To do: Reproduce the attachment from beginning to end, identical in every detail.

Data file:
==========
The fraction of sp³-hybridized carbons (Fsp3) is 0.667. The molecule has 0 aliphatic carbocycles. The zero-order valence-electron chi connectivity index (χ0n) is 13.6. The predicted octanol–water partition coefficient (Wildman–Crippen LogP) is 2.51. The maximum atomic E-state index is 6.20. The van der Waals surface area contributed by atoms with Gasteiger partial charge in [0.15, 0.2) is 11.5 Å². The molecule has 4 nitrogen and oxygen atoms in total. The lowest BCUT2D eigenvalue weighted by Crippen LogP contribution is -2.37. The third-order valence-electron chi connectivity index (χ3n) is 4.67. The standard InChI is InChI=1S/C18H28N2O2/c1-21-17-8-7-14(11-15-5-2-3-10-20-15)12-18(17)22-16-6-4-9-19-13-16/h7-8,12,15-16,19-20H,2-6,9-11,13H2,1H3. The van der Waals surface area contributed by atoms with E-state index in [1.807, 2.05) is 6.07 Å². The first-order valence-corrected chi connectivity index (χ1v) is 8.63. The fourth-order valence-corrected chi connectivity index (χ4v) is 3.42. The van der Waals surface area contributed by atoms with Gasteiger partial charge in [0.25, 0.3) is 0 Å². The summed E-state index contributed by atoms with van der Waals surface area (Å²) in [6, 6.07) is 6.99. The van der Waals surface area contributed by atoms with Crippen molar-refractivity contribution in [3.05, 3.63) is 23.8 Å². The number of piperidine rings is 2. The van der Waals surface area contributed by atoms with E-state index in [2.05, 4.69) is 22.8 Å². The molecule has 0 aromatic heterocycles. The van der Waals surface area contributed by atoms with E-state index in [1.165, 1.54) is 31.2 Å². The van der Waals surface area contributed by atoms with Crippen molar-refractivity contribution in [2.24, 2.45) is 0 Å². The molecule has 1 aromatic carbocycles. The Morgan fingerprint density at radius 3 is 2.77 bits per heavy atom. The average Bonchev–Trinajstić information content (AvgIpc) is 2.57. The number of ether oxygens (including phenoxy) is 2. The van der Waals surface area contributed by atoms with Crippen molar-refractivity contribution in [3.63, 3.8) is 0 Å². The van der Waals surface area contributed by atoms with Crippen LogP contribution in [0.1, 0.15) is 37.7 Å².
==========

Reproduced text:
The fraction of sp³-hybridized carbons (Fsp3) is 0.667. The molecule has 0 aliphatic carbocycles. The zero-order valence-electron chi connectivity index (χ0n) is 13.6. The predicted octanol–water partition coefficient (Wildman–Crippen LogP) is 2.51. The maximum atomic E-state index is 6.20. The van der Waals surface area contributed by atoms with Gasteiger partial charge in [0.15, 0.2) is 11.5 Å². The molecule has 4 nitrogen and oxygen atoms in total. The lowest BCUT2D eigenvalue weighted by Crippen LogP contribution is -2.37. The third-order valence-electron chi connectivity index (χ3n) is 4.67. The standard InChI is InChI=1S/C18H28N2O2/c1-21-17-8-7-14(11-15-5-2-3-10-20-15)12-18(17)22-16-6-4-9-19-13-16/h7-8,12,15-16,19-20H,2-6,9-11,13H2,1H3. The van der Waals surface area contributed by atoms with E-state index in [1.807, 2.05) is 6.07 Å². The first-order valence-corrected chi connectivity index (χ1v) is 8.63. The fourth-order valence-corrected chi connectivity index (χ4v) is 3.42. The van der Waals surface area contributed by atoms with Gasteiger partial charge in [0.25, 0.3) is 0 Å². The summed E-state index contributed by atoms with van der Waals surface area (Å²) in [6, 6.07) is 6.99. The van der Waals surface area contributed by atoms with Crippen molar-refractivity contribution in [3.05, 3.63) is 23.8 Å². The number of piperidine rings is 2. The van der Waals surface area contributed by atoms with E-state index in [2.05, 4.69) is 22.8 Å². The molecule has 0 aromatic heterocycles. The van der Waals surface area contributed by atoms with E-state index in [1.165, 1.54) is 31.2 Å². The van der Waals surface area contributed by atoms with Crippen molar-refractivity contribution in [2.24, 2.45) is 0 Å². The molecule has 1 aromatic carbocycles. The Morgan fingerprint density at radius 3 is 2.77 bits per heavy atom. The average Bonchev–Trinajstić information content (AvgIpc) is 2.57. The number of ether oxygens (including phenoxy) is 2. The van der Waals surface area contributed by atoms with Crippen molar-refractivity contribution in [3.63, 3.8) is 0 Å². The van der Waals surface area contributed by atoms with Crippen LogP contribution in [0.1, 0.15) is 37.7 Å².